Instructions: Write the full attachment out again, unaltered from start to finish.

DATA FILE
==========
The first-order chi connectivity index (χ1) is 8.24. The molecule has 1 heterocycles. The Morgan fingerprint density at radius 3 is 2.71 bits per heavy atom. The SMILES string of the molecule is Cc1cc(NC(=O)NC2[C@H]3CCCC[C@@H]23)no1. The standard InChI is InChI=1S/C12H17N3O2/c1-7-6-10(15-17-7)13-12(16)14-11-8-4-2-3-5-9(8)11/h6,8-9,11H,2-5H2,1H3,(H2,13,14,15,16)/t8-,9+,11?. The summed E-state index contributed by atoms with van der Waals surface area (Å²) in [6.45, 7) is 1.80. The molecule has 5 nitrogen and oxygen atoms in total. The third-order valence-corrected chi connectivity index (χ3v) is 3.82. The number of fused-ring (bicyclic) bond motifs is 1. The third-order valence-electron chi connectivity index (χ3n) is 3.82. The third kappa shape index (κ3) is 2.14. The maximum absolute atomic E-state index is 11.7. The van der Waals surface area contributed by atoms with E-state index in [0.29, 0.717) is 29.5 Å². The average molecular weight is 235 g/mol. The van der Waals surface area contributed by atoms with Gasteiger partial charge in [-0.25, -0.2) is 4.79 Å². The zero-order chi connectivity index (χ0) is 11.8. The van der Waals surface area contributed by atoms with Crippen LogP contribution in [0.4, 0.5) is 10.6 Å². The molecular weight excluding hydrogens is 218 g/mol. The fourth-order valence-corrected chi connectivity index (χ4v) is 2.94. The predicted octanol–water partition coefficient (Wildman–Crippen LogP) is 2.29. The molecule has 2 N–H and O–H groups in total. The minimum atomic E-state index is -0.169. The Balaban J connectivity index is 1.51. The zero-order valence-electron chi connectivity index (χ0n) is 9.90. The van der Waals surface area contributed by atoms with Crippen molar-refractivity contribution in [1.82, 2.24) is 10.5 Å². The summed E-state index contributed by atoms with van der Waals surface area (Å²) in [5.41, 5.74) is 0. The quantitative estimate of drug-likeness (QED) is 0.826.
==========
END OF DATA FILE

The first-order chi connectivity index (χ1) is 8.24. The molecule has 1 heterocycles. The Morgan fingerprint density at radius 3 is 2.71 bits per heavy atom. The SMILES string of the molecule is Cc1cc(NC(=O)NC2[C@H]3CCCC[C@@H]23)no1. The standard InChI is InChI=1S/C12H17N3O2/c1-7-6-10(15-17-7)13-12(16)14-11-8-4-2-3-5-9(8)11/h6,8-9,11H,2-5H2,1H3,(H2,13,14,15,16)/t8-,9+,11?. The summed E-state index contributed by atoms with van der Waals surface area (Å²) in [6.45, 7) is 1.80. The molecule has 5 nitrogen and oxygen atoms in total. The third-order valence-corrected chi connectivity index (χ3v) is 3.82. The number of fused-ring (bicyclic) bond motifs is 1. The third-order valence-electron chi connectivity index (χ3n) is 3.82. The third kappa shape index (κ3) is 2.14. The maximum absolute atomic E-state index is 11.7. The van der Waals surface area contributed by atoms with E-state index in [0.29, 0.717) is 29.5 Å². The average molecular weight is 235 g/mol. The van der Waals surface area contributed by atoms with Gasteiger partial charge in [-0.25, -0.2) is 4.79 Å². The zero-order chi connectivity index (χ0) is 11.8. The van der Waals surface area contributed by atoms with Crippen LogP contribution in [0.4, 0.5) is 10.6 Å². The molecular weight excluding hydrogens is 218 g/mol. The fourth-order valence-corrected chi connectivity index (χ4v) is 2.94. The predicted octanol–water partition coefficient (Wildman–Crippen LogP) is 2.29. The molecule has 2 N–H and O–H groups in total. The minimum atomic E-state index is -0.169. The Balaban J connectivity index is 1.51. The zero-order valence-electron chi connectivity index (χ0n) is 9.90. The van der Waals surface area contributed by atoms with Crippen molar-refractivity contribution in [1.82, 2.24) is 10.5 Å². The summed E-state index contributed by atoms with van der Waals surface area (Å²) in [5.41, 5.74) is 0. The quantitative estimate of drug-likeness (QED) is 0.826.